It is probably about time Canadians move away more quickly from strict Canadian content regulations and particularly legislated support for Canadian content in movies, television, radio and in general in the entertainment and communications industries.
Television viewers are already demonstrating that current TV programming as provided by cable and satellite providers as an example, simply doesn’t meet their needs – and en masse “cable cutting” is underway.
Users are actively streaming more of their entertainment needs – and that has the Bells and Rogers of the world pretty concerned.
They are losing revenue.
Last week, Prime Minister Justin Trudeau again flatly rejected a controversial recommendation from a parliamentary committee calling for a five per cent tax on broadband internet services to be used in part to promote more Canadian content.
In the House of Commons, during Question Period on Thursday last week, Heritage Minister Melanie Joly echoed that government does not plan to introduce a five per cent tax (which some have called the ‘Netflix tax’), on the digital services Canadians buy from foreign-based firms over the internet.
A little over a year ago the same Liberal minister said the government was prepared to overhaul the country’s laws governing broadcasting, media and cultural industries, announcing public consultations to “strengthen the creation, discovery and export of Canadian content in a digital world”.
Its subsequent majority report called on Ottawa to apply the tax, levied on broadband Internet providers, to high-speed Internet services that allow for the streaming of music, movies and TV shows, but not to slower and cheaper services.
Such a tax would add hundreds of millions of dollars in revenue to the Canadian Media Fund, which already receives a levy on cable bills to finance the production of Canadian content.
Today, though, few Canadians watch TV the way they did a decade or even five years ago – they just don’t like the poor quality of the content … although providers are still required to meet some reduced Canadian content rules.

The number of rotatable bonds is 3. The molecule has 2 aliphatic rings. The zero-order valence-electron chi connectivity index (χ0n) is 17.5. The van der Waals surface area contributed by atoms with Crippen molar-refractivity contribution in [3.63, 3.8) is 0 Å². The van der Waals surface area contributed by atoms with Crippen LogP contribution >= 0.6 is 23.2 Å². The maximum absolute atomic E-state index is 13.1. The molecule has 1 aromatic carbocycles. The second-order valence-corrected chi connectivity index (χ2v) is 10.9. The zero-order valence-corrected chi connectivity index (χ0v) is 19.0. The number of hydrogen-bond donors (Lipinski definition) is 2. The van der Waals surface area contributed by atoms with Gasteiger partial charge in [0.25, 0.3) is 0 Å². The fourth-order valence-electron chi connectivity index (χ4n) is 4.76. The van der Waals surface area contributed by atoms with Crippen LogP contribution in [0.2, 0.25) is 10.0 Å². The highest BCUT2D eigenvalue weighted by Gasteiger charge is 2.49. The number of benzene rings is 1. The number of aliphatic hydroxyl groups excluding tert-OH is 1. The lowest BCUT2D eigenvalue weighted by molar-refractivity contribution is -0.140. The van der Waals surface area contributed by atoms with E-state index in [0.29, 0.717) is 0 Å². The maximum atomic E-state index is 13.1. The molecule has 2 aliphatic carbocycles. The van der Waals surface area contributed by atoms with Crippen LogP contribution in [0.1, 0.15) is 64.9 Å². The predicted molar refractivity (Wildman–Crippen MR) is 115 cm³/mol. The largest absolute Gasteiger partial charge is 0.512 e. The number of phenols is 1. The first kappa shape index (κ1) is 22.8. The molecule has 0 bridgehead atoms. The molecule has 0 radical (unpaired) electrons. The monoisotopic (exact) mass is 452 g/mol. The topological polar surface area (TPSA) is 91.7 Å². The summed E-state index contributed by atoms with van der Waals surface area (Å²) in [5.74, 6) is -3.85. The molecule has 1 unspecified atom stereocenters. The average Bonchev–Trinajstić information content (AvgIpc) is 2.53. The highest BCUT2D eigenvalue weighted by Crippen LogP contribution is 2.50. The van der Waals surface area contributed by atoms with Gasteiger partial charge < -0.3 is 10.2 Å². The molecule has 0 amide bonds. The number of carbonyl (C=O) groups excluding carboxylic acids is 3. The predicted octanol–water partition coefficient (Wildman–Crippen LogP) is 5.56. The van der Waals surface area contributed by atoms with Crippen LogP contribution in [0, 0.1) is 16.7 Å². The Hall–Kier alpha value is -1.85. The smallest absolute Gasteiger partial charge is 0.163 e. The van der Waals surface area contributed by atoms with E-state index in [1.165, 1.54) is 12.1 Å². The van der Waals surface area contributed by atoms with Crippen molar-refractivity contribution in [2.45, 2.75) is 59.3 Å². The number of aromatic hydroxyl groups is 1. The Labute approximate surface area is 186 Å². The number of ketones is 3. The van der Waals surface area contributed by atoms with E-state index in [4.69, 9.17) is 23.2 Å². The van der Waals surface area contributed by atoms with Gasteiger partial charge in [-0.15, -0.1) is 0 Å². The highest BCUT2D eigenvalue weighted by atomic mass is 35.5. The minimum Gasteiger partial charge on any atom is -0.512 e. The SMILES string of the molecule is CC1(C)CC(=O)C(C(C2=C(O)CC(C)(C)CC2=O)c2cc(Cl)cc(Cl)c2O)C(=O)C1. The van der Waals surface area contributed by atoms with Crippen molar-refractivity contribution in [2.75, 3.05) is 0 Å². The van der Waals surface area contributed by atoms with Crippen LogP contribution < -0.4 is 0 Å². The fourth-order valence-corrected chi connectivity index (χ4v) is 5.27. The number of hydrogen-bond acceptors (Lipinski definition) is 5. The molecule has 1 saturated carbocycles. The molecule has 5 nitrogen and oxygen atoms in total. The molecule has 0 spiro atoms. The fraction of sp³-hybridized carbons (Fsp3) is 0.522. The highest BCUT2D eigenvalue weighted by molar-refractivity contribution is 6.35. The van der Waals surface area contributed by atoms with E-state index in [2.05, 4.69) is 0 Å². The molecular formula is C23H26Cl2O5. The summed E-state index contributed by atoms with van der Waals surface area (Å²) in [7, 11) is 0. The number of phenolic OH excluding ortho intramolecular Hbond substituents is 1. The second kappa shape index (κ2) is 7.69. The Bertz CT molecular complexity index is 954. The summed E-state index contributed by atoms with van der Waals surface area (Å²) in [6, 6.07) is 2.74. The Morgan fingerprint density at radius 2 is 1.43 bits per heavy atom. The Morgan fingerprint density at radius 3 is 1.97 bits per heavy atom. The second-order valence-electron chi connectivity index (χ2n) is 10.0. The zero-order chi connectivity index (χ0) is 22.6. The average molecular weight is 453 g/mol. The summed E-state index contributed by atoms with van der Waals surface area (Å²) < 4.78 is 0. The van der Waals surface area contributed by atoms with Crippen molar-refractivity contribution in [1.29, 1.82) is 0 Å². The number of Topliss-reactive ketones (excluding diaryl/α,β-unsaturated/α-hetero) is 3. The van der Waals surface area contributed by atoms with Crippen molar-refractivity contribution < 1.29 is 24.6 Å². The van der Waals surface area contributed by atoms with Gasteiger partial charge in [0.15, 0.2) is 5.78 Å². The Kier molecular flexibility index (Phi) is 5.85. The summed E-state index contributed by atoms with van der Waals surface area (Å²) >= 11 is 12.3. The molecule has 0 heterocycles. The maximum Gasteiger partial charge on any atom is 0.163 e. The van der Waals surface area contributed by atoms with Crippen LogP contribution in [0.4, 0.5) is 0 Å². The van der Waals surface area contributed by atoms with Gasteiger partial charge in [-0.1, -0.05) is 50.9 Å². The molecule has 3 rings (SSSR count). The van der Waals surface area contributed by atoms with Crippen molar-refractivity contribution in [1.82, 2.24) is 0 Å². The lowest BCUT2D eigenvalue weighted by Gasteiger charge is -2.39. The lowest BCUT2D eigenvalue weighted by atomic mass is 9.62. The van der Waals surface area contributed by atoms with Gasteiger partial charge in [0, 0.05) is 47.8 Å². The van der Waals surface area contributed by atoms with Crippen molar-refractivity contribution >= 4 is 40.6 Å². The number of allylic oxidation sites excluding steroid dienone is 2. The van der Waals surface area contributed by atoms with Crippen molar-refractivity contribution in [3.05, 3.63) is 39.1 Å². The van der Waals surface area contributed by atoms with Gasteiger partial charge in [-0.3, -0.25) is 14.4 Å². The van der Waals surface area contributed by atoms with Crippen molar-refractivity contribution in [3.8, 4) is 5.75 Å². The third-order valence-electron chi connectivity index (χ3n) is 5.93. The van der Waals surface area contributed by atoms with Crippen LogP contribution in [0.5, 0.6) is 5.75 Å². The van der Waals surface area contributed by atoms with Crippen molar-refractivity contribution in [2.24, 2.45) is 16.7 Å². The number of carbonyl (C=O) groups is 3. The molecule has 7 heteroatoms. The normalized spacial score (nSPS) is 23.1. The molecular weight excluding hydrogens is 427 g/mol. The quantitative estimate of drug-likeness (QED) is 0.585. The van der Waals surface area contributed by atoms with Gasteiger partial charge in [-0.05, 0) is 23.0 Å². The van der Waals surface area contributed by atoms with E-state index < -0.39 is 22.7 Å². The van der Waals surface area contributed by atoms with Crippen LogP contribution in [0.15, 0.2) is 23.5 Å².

Younger Canadians, in particular, want fewer regulations and better, faster and cheaper access to social media and their digital world – and that was the vote Trudeau pursued in the last election. So you can see the arguments to maintain content controls are unpopular so Mr. Trudeau will have to look for additional revenues elsewhere.
There are some arguments for it, I suppose, but to me, our Canadian sports figures, actors and entertainers, bands, writers, producers and directors don’t seem to need the government behind them to be able to take their place in the digital world of today.
That doesn’t mean that our history or culture needs to be seriously impacted by the changing world.
But it certainly will be a challenge for those who liked things the way they were. Speaking in Montreal last week, Justin Trudeau said he respects the independence of the committee, but rejected the idea of a raising taxes on the middle class through an Internet broadband tax.
The committee report also suggested CBC could eliminate advertising on its digital platforms; letting media companies deduct taxes on digital advertising on Canadian-owned platforms; and a tax credit for print outlets for a portion of their digital investments.
Conservative members of the committee produced a report of their own, arguing the Liberals are “living in the past”.
The heritage committee spent more than a year studying the industry, which has been steadily losing advertising revenue and market shares to online giants such as Facebook, Netflix and Google.
I know I am certainly not interested in paying another five per cent for my internet.
It’s already too expensive.